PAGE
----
We reached that point in our journey there was a very obvious fork in the road. As parents we had to make a decision and a hard decision it was. Confronting me was my ideals as a parent how great my vision was for raising my child, how wonderful their life would be came crashing down. Instead I see my precious boy imprisoned by fear and no-one could hear his voice, he was silent without a voice and we were struggling. Struggling to give him the confidence he needed, struggling to know what do do when nobody really knew how to help us to help him.
Two pivotal moments helped us to make this decision. My boy's anxiety had gotten so bad that he was assessed not very thoroughly I might add, by a well known psychologist in Perth. He struggled so much that she recommended that we go through the process of diagnosing my beautiful son with autism. This opinion threw me and I wondered had I missed everything. I wasn't confident with the opinion of this psychologist as her opinion including a sense, some vague feeling that he was on the spectrum. And it was accompanied by the line I have 20 years of experience, this invalidated what she said in my eyes (I'm naughty I know). Did I go through some soul searching you bet I did, I consulted people I trusted his psychologist and a dear friend to make sure that I hadn't missed anything. But the criteria never fit him and his behaviour for many reasons. I found this great article on a website which compares Selective Mutism and autism and the characteristics that makes Selective Mutism unique you can read this article here.
Whilst this experience was so confronting and challenging I learnt something my boy's situation was so severe that he could be misdiagnosed. Once I worked through the emotions that I encountered with the assessment, I was able to concentrate on the working with my boy. The second pivotal moment for us come when after a session with his psychologist, I was talking with him about why he finds it hard to talk he said "I try to talk but the words don't come out". Honestly I can't remember how I replied but I believe in my heart that is the moment that I made my decision we had to do everything in our human power (and some of God's) to help my boy. If he is working hard and trying his hardest then as parents we need to do the same.
Now you might be wondering where the fork in the road comes in? Last year you might remember me doing a post about medication and the effects on SM and what the research shows regarding anti anxiety medication and how it can help those who are suffering from Selective Mutism. Part of this research was as a result of our paedatrician giving us a script for that next step. At the time we weren't happy to go ahead with that avenue of treatment. But right at that moment when my boy said to me "I try to talk but the word's won't come out" was when I knew the time was right for us. Now there are so many background components of my boy's life that had to be just right so that we could proceed with this. Such as funding for therapy, the right environment at school and so much more.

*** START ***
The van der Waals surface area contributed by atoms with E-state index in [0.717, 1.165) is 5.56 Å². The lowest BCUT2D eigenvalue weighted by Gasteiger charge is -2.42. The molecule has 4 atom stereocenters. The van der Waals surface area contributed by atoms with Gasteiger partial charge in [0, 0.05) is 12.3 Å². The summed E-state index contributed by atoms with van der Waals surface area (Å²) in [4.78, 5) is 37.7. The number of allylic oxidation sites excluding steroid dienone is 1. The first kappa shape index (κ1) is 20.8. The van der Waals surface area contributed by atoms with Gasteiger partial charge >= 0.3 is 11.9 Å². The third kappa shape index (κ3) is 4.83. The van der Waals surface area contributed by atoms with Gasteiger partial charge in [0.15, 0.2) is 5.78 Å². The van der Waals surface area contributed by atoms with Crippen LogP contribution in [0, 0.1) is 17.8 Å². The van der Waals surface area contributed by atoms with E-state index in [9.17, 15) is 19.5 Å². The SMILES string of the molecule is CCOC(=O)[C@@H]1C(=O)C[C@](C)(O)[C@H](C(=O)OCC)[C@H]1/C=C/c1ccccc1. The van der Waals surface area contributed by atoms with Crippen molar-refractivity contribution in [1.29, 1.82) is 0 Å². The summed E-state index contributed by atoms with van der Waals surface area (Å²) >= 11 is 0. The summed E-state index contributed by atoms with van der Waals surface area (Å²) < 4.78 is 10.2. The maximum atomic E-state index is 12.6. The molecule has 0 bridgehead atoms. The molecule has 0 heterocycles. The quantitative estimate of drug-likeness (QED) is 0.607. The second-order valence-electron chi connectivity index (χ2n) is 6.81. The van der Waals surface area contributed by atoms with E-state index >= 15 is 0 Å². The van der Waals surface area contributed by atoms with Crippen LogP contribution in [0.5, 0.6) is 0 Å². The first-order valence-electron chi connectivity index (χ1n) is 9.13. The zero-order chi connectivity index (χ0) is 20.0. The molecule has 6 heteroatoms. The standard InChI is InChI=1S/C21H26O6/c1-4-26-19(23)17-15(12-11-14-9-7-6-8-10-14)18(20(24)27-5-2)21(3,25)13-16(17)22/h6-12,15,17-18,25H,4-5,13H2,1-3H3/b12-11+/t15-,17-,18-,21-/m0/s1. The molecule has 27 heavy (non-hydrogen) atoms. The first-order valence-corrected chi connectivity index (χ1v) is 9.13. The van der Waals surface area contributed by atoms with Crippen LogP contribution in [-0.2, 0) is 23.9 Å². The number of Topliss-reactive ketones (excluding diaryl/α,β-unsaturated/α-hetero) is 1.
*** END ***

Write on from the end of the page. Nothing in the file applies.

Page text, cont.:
What was confronting to me is that why is it when it associated with mental health the rules that apply to every other sickness, don't apply to mental health. Just a few days earlier I had a discussion with my trusted GP about how to go on medication for mental health is actually ok and it shouldn't be any different. But the stigma remains. I know family wise it is not something that is encouraged is that the right word, I realise that is a little of the reason why I kept it within our family so that we could allow him and the medication work without any pressure. So we didn't tell anyone for a few months just while we were slowly introducing the meds and upping to the intended dose.
Making a decision can really be full on, just like the above picture the options don't feel clear at all. This one was one of our hardest that we made, it felt like this at first. But later as the journey wore on, the right time was upon us. It felt more like the fork at the top of this post. Can we see the where the fork leads nope! Oh I wish we could but we can't. This I know sometimes we have to make the hard decisions it doesn't matter what everyone else thinks, it matters what is best for your child. It means making a researched decision (believe me that side effects list freaks me out) and looking at all the options. When the time is right you need to be 100% behind what you are doing and for us it was a little easier keeping it to ourselves just for a little bit. Next post I hope to write more about how the medication is working for us and the interesting journey it was when it started!!! Not for the faint hearted this parenting business not at all.